At 6 years old, Isaiah Cheers is obsessed with “Black Panther.” The bedroom in his Northwest Washington home is full of masks, costumes and action figures from the film. And last year, his mother threw him a Black Panther-themed birthday party, with a Panther cake and an actor dressed up as the eponymous protagonist.

Isaiah only knows the film’s lead actor, Chadwick Boseman, as newly crowned King T’Challa, the Black Panther. Boseman and T’Challa, said his mother, Imani, are the same person in her young son’s eyes.

So when Boseman died late Friday from colon cancer at the age of 43, Cheers woke up Saturday morning with a decision: Does she inform her son that his favorite actor has died?

She decided not to tell him.

“We’re going to honor Chadwick’s memory by having a movie marathon of his films. I want him to just remain blissfully ignorant and preserve his youth for a little while longer,” Cheers said. “Even if that’s only for one more day.”

After about 20 years as a professional actor, Boseman, a Howard University-trained thespian, reached international-icon status thanks to the 2018 film. This was especially true among young children and preteens, who could relate to the somewhat awkward, geeky young man who transformed into a powerful superhero charged with protecting his home of Wakanda.

Now parents are wrestling with whether — or how — they should tell Boseman’s youngest fans that their hero has died.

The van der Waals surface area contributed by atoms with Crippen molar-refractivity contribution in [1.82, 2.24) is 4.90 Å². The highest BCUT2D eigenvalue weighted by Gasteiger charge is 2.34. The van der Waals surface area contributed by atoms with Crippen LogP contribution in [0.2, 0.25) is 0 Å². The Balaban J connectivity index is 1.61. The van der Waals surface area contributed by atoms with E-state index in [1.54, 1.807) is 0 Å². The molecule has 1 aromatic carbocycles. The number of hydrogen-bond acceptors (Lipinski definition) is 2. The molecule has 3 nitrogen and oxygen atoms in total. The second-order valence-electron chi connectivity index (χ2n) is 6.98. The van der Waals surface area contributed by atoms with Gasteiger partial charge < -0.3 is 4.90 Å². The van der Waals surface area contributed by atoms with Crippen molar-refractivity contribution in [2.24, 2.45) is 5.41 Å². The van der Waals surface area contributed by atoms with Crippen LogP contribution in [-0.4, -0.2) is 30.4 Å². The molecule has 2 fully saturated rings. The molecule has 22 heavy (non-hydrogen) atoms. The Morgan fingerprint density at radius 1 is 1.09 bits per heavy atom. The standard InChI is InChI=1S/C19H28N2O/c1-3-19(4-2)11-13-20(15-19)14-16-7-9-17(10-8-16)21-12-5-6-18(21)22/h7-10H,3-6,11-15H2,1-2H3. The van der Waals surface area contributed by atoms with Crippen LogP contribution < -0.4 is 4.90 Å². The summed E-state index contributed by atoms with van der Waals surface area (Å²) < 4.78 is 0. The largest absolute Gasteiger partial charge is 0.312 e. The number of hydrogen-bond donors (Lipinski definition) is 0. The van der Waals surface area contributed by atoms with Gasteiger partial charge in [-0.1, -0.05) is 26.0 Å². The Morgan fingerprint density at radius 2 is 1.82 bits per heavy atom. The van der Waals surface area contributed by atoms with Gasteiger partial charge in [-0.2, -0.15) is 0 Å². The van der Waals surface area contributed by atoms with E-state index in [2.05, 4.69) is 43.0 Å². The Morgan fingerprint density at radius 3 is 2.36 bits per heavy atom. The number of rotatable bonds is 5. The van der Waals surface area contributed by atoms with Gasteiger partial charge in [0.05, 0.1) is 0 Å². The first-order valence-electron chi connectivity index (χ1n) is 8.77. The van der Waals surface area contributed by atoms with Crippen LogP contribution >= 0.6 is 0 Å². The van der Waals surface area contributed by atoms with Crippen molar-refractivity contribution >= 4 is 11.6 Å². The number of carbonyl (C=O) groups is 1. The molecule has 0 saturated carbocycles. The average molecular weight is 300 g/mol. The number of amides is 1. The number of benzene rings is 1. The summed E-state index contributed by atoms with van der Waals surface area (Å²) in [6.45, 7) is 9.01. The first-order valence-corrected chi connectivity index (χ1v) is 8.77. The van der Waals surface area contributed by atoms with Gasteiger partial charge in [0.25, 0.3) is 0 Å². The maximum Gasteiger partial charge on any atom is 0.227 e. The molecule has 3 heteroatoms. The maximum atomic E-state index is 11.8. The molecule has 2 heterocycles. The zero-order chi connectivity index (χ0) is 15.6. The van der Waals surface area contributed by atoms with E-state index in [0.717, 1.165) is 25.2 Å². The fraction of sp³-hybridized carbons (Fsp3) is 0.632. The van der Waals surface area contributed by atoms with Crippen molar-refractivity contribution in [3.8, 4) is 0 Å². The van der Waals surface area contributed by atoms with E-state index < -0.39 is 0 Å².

As a pandemic has swept the country, children have already lost their summer of playing outside with each other and are now facing the prospect of virtual school without the company of their classmates. Given this, and the struggles of Black people highlighted in the news, many parents worry revealing Boseman’s death would be too painful.

Earlier on Friday, the 40-year-old Cheers took her young son down to the Mall to commemorate the 57th anniversary of the March on Washington. Surrounded by thousands of marchers, Cheers explained to Isaiah the names of the people he kept hearing coming across the speakers: Emmett Till, George Floyd, Jacob Blake, Tamir Rice and Breonna Taylor.

“He was immersed with so much yesterday, so much pain and death of young people who look like him. I just want to shield him from the pain of losing one more person who he absolutely idolized,” said Cheers, who works as an associate director of George Washington University’s School of Media and Public Affairs.

For many Black children — and their older relatives — King T’Challa was the first big-screen superhero they’d ever seen that looked like them.

Graphic designer Kyle Cox remembers how he struggled to keep his own pain away from his 3-year-old son Lucas when NBA superstar Kobe Bryant, Cox’s idol, was killed in a helicopter crash in January.

“Every time he sees Chadwick on TV or in a movie, he points and says ‘Challa,’ ” said Cox, 34, of Lawrence, Mass. Lucas’s bedroom is covered with Black Panther posters, bedsheets, pillowcases and action figures.

“My wife and I have not decided yet if we are going to tell him. He wants to be like T’Challa when he grows up, a Black king. I don’t know if I want to tell him his hero died. That might crush him,” he said. “He’s still trying to get used to the pandemic and not seeing his friends anymore.”